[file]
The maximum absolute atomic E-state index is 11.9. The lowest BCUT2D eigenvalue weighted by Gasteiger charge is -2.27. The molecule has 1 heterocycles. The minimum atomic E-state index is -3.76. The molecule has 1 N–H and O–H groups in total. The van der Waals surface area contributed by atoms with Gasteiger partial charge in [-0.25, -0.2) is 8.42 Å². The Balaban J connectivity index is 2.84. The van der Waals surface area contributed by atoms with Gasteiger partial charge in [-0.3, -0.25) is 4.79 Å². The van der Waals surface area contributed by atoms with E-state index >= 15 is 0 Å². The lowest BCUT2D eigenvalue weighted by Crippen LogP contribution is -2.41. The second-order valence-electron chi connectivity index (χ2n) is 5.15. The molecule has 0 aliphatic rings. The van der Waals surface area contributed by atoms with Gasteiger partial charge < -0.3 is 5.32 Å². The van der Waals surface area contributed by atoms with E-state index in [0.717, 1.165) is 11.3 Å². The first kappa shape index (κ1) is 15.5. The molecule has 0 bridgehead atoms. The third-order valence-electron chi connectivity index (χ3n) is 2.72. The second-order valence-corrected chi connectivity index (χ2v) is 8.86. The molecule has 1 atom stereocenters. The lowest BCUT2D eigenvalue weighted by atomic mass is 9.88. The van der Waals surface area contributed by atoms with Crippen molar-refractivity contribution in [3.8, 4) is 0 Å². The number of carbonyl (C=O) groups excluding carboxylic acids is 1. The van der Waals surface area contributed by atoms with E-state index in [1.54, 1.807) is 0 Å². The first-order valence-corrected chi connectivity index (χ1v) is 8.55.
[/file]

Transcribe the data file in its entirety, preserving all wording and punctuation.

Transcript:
The maximum absolute atomic E-state index is 11.9. The lowest BCUT2D eigenvalue weighted by Gasteiger charge is -2.27. The molecule has 1 heterocycles. The minimum atomic E-state index is -3.76. The molecule has 1 N–H and O–H groups in total. The van der Waals surface area contributed by atoms with Gasteiger partial charge in [-0.25, -0.2) is 8.42 Å². The Balaban J connectivity index is 2.84. The van der Waals surface area contributed by atoms with Gasteiger partial charge in [-0.3, -0.25) is 4.79 Å². The van der Waals surface area contributed by atoms with E-state index >= 15 is 0 Å². The lowest BCUT2D eigenvalue weighted by Crippen LogP contribution is -2.41. The second-order valence-electron chi connectivity index (χ2n) is 5.15. The molecule has 0 aliphatic rings. The van der Waals surface area contributed by atoms with Gasteiger partial charge < -0.3 is 5.32 Å². The van der Waals surface area contributed by atoms with E-state index in [0.717, 1.165) is 11.3 Å². The first kappa shape index (κ1) is 15.5. The molecule has 0 bridgehead atoms. The third-order valence-electron chi connectivity index (χ3n) is 2.72. The second-order valence-corrected chi connectivity index (χ2v) is 8.86. The molecule has 1 atom stereocenters. The lowest BCUT2D eigenvalue weighted by atomic mass is 9.88. The van der Waals surface area contributed by atoms with Crippen molar-refractivity contribution in [3.8, 4) is 0 Å². The number of carbonyl (C=O) groups excluding carboxylic acids is 1. The van der Waals surface area contributed by atoms with E-state index in [1.54, 1.807) is 0 Å². The first-order valence-corrected chi connectivity index (χ1v) is 8.55.